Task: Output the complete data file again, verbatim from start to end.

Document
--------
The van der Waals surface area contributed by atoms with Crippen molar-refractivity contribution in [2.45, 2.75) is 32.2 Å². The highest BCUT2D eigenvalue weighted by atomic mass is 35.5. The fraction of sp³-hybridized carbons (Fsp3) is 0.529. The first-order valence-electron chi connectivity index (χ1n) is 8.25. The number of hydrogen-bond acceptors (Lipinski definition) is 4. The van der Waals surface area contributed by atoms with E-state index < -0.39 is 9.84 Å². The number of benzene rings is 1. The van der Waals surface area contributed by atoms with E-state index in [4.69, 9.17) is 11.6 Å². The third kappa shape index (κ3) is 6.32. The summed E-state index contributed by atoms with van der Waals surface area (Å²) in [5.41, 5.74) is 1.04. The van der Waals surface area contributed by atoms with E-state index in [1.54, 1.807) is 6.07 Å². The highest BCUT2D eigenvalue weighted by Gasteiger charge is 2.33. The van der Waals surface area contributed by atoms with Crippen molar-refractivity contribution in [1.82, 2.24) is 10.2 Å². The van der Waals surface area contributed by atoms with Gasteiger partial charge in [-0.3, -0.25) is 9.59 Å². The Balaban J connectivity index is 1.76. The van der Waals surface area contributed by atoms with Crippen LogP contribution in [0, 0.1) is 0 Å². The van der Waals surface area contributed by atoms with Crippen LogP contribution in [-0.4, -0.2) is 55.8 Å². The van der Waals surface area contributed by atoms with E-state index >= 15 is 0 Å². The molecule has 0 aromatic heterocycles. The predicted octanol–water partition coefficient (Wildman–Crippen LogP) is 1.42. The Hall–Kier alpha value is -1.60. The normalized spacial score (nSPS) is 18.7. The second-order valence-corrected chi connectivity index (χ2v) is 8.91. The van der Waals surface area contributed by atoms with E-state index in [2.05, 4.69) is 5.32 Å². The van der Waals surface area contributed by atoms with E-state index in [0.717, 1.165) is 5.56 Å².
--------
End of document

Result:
The van der Waals surface area contributed by atoms with Crippen molar-refractivity contribution in [2.45, 2.75) is 32.2 Å². The highest BCUT2D eigenvalue weighted by atomic mass is 35.5. The fraction of sp³-hybridized carbons (Fsp3) is 0.529. The first-order valence-electron chi connectivity index (χ1n) is 8.25. The number of hydrogen-bond acceptors (Lipinski definition) is 4. The van der Waals surface area contributed by atoms with E-state index < -0.39 is 9.84 Å². The number of benzene rings is 1. The van der Waals surface area contributed by atoms with E-state index in [4.69, 9.17) is 11.6 Å². The third kappa shape index (κ3) is 6.32. The summed E-state index contributed by atoms with van der Waals surface area (Å²) in [5.41, 5.74) is 1.04. The van der Waals surface area contributed by atoms with E-state index in [1.54, 1.807) is 6.07 Å². The highest BCUT2D eigenvalue weighted by Gasteiger charge is 2.33. The van der Waals surface area contributed by atoms with Crippen molar-refractivity contribution in [1.82, 2.24) is 10.2 Å². The van der Waals surface area contributed by atoms with Gasteiger partial charge in [-0.3, -0.25) is 9.59 Å². The Balaban J connectivity index is 1.76. The van der Waals surface area contributed by atoms with Crippen LogP contribution in [0, 0.1) is 0 Å². The van der Waals surface area contributed by atoms with Crippen LogP contribution in [-0.4, -0.2) is 55.8 Å². The van der Waals surface area contributed by atoms with E-state index >= 15 is 0 Å². The molecule has 0 aromatic heterocycles. The predicted octanol–water partition coefficient (Wildman–Crippen LogP) is 1.42. The Hall–Kier alpha value is -1.60. The normalized spacial score (nSPS) is 18.7. The second-order valence-corrected chi connectivity index (χ2v) is 8.91. The van der Waals surface area contributed by atoms with E-state index in [2.05, 4.69) is 5.32 Å². The van der Waals surface area contributed by atoms with E-state index in [0.717, 1.165) is 5.56 Å².